War of the Rebellion: Serial 057 Page 0091 Chapter XLIV. OPERATIONS ABOUT DANDRIDGE, TENN.

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no undeserved compliments in saying that the charge of Lieutenant-Colonel [Major] Lesslie of the Fourth and Captain Edwards of the Second could not have been bettered; that Major Purdy of the Fourth handled his dismounted men splendidly, and that Major Torrey, by the masterly manner in which he extricated himself from the dangerous position in which my culpable haste had placed him, gained new honors for himself and regiment. Lieutenant Moulton, acting assistant adjutant-general, Second Brigade, who had his horse killed under him, and Captain Robinson, acting assistant inspector-general, who was constantly in the thickest of the fight, deserve special mention for their gallantry. Brigade Surgeon Carrick was very prompt and efficient in attending our wounded. Captain W. W. La Grange First Wisconsin, fell with a dangerous (probably mortal) wound while gallantly charging at the head of his company near the crest of the hill.

Very respectfully,

O. H. LA GRANGE,

Colonel, Commanding.

Captain JOHN PRATT,

Assistant Adjutant-General, First Cavalry Division, D. C.

Numbers 10. Report of Colonel Frank Wolford, First Kentucky Cavalry, commanding First Cavalry Division, Army of the Ohio.

HEADQUARTERS FIRST DIVISION, CAVALRY CORPS,

Near Knoxville, Tenn., January 21, 1864.

SIR: I have the honor to report in relation to the operations of my division on the 17th instant that the attack of the enemy was made at first considerably to my left. I formed my command at the forks of the road about 1 1/2 miles west of Dandridge, the First Brigade, Lieutenant-Colonel Adams commanding, upon the right of Colonel Garrard's command, the Second Brigade, Lieutenant-Colonel Bond commanding, upon Lieutenant-Colonel Adams' right, with his (Lieutenant-Colonel Bond's) right resting upon the river; all in good position.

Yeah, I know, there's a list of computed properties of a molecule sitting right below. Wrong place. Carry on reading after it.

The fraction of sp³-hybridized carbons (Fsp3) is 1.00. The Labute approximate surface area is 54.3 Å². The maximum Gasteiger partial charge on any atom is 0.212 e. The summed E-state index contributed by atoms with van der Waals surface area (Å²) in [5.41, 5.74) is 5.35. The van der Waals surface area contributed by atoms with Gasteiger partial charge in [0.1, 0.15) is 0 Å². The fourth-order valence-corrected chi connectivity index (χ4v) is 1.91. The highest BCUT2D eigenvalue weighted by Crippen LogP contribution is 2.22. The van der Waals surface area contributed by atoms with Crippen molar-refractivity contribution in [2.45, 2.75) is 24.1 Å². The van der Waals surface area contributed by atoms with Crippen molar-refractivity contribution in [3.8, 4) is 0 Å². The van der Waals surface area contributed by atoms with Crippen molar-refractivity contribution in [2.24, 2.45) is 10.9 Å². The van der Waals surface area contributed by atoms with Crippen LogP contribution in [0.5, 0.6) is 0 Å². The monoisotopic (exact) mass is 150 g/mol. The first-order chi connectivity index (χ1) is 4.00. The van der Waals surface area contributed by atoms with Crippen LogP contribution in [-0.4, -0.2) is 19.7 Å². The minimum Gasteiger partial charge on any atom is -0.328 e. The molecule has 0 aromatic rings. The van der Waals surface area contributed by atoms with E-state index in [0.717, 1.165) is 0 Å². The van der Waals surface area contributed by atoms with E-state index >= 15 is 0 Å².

The enemy advanced in considerable numbers upon a regiment of infantry (Ninety-third Ohio) which had deployed as skirmishers in my front. After a sharp contest they were driven in and pursued with great fury. I re-enforced the infantry with a part of the Twelfth Kentucky Cavalry (dismounted). They were not able to resist the fury of the attack, and fell back through a piece of woods in good order. I then advanced my whole line to meet the enemy and repulsed him, driving him back into the woods, when night came on. After dark I ordered my command to move up under the brow of the hill near the woods, and lie down. In about one hour the enemy lit their camp-fires. After he had collected around his fires I ordered a volley from the whole line, and drove him from his camp. He fell back from our front to where he had originally formed in the evening. After placing a heavy skirmish line I permitted the command to return to camp.

The loss of the enemy in killed and wounded was considerable,